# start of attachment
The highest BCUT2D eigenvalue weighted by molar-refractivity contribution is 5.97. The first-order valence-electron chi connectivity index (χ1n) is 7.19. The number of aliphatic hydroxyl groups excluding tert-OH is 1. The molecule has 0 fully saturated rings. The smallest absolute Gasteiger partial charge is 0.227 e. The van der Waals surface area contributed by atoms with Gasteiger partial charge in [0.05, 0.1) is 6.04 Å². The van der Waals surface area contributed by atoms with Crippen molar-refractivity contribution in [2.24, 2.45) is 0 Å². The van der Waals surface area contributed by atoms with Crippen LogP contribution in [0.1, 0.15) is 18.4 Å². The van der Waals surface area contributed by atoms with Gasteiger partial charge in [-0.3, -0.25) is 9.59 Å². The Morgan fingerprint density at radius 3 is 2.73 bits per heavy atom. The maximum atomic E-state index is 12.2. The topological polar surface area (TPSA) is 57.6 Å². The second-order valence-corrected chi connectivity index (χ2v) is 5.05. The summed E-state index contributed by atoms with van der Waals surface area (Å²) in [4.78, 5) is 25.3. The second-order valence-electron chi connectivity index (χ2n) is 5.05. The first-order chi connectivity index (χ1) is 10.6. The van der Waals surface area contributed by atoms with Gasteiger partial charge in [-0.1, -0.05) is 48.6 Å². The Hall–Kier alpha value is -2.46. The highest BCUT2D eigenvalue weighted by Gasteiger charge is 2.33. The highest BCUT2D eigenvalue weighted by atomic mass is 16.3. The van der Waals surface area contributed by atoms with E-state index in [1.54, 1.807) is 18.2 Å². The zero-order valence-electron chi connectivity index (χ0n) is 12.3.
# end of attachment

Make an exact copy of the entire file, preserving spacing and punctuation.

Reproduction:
The highest BCUT2D eigenvalue weighted by molar-refractivity contribution is 5.97. The first-order valence-electron chi connectivity index (χ1n) is 7.19. The number of aliphatic hydroxyl groups excluding tert-OH is 1. The molecule has 0 fully saturated rings. The smallest absolute Gasteiger partial charge is 0.227 e. The van der Waals surface area contributed by atoms with Gasteiger partial charge in [0.05, 0.1) is 6.04 Å². The van der Waals surface area contributed by atoms with Crippen molar-refractivity contribution in [2.24, 2.45) is 0 Å². The van der Waals surface area contributed by atoms with Crippen LogP contribution in [0.1, 0.15) is 18.4 Å². The van der Waals surface area contributed by atoms with Gasteiger partial charge in [-0.3, -0.25) is 9.59 Å². The Morgan fingerprint density at radius 3 is 2.73 bits per heavy atom. The maximum atomic E-state index is 12.2. The topological polar surface area (TPSA) is 57.6 Å². The second-order valence-corrected chi connectivity index (χ2v) is 5.05. The summed E-state index contributed by atoms with van der Waals surface area (Å²) in [4.78, 5) is 25.3. The second-order valence-electron chi connectivity index (χ2n) is 5.05. The first-order chi connectivity index (χ1) is 10.6. The van der Waals surface area contributed by atoms with Gasteiger partial charge in [-0.1, -0.05) is 48.6 Å². The Hall–Kier alpha value is -2.46. The highest BCUT2D eigenvalue weighted by Gasteiger charge is 2.33. The highest BCUT2D eigenvalue weighted by atomic mass is 16.3. The van der Waals surface area contributed by atoms with E-state index in [1.54, 1.807) is 18.2 Å². The zero-order valence-electron chi connectivity index (χ0n) is 12.3.